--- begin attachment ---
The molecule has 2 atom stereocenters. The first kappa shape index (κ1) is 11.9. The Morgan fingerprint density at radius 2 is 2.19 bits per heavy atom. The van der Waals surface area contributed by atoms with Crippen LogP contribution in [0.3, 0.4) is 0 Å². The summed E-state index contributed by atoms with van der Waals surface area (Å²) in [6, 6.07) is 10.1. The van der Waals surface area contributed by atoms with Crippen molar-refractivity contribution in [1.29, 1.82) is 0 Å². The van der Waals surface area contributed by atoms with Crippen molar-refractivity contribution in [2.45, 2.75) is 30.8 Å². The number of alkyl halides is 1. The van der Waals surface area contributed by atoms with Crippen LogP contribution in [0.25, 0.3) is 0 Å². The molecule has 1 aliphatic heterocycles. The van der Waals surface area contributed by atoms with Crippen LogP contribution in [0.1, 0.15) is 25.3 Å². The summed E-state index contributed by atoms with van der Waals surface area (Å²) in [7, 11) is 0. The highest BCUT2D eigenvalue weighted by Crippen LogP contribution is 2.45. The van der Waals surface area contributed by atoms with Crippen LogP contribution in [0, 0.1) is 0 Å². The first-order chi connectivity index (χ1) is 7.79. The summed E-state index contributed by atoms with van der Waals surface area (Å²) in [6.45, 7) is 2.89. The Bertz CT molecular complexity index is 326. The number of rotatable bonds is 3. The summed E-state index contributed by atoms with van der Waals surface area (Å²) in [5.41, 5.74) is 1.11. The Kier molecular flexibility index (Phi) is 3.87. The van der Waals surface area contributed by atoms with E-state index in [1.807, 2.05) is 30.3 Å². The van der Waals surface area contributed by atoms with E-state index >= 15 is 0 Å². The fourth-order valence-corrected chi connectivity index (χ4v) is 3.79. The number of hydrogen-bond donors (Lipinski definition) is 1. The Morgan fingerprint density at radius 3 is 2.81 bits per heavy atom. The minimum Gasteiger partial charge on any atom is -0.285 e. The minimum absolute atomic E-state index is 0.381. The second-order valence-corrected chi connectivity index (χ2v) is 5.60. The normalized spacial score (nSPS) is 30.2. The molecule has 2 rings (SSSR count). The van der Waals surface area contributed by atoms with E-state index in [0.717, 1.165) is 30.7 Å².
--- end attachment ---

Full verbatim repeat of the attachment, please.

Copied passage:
The molecule has 2 atom stereocenters. The first kappa shape index (κ1) is 11.9. The Morgan fingerprint density at radius 2 is 2.19 bits per heavy atom. The van der Waals surface area contributed by atoms with Crippen LogP contribution in [0.3, 0.4) is 0 Å². The summed E-state index contributed by atoms with van der Waals surface area (Å²) in [6, 6.07) is 10.1. The van der Waals surface area contributed by atoms with Crippen molar-refractivity contribution in [1.29, 1.82) is 0 Å². The van der Waals surface area contributed by atoms with Crippen molar-refractivity contribution in [2.45, 2.75) is 30.8 Å². The number of alkyl halides is 1. The van der Waals surface area contributed by atoms with Crippen LogP contribution in [0.25, 0.3) is 0 Å². The molecule has 1 aliphatic heterocycles. The van der Waals surface area contributed by atoms with Crippen LogP contribution in [0.1, 0.15) is 25.3 Å². The summed E-state index contributed by atoms with van der Waals surface area (Å²) in [7, 11) is 0. The highest BCUT2D eigenvalue weighted by Crippen LogP contribution is 2.45. The van der Waals surface area contributed by atoms with Crippen LogP contribution in [0, 0.1) is 0 Å². The first-order chi connectivity index (χ1) is 7.79. The summed E-state index contributed by atoms with van der Waals surface area (Å²) in [6.45, 7) is 2.89. The Bertz CT molecular complexity index is 326. The number of rotatable bonds is 3. The summed E-state index contributed by atoms with van der Waals surface area (Å²) in [5.41, 5.74) is 1.11. The Kier molecular flexibility index (Phi) is 3.87. The van der Waals surface area contributed by atoms with E-state index in [1.807, 2.05) is 30.3 Å². The van der Waals surface area contributed by atoms with E-state index >= 15 is 0 Å². The fourth-order valence-corrected chi connectivity index (χ4v) is 3.79. The number of hydrogen-bond donors (Lipinski definition) is 1. The Morgan fingerprint density at radius 3 is 2.81 bits per heavy atom. The minimum Gasteiger partial charge on any atom is -0.285 e. The minimum absolute atomic E-state index is 0.381. The second-order valence-corrected chi connectivity index (χ2v) is 5.60. The normalized spacial score (nSPS) is 30.2. The molecule has 2 rings (SSSR count). The van der Waals surface area contributed by atoms with E-state index in [0.717, 1.165) is 30.7 Å².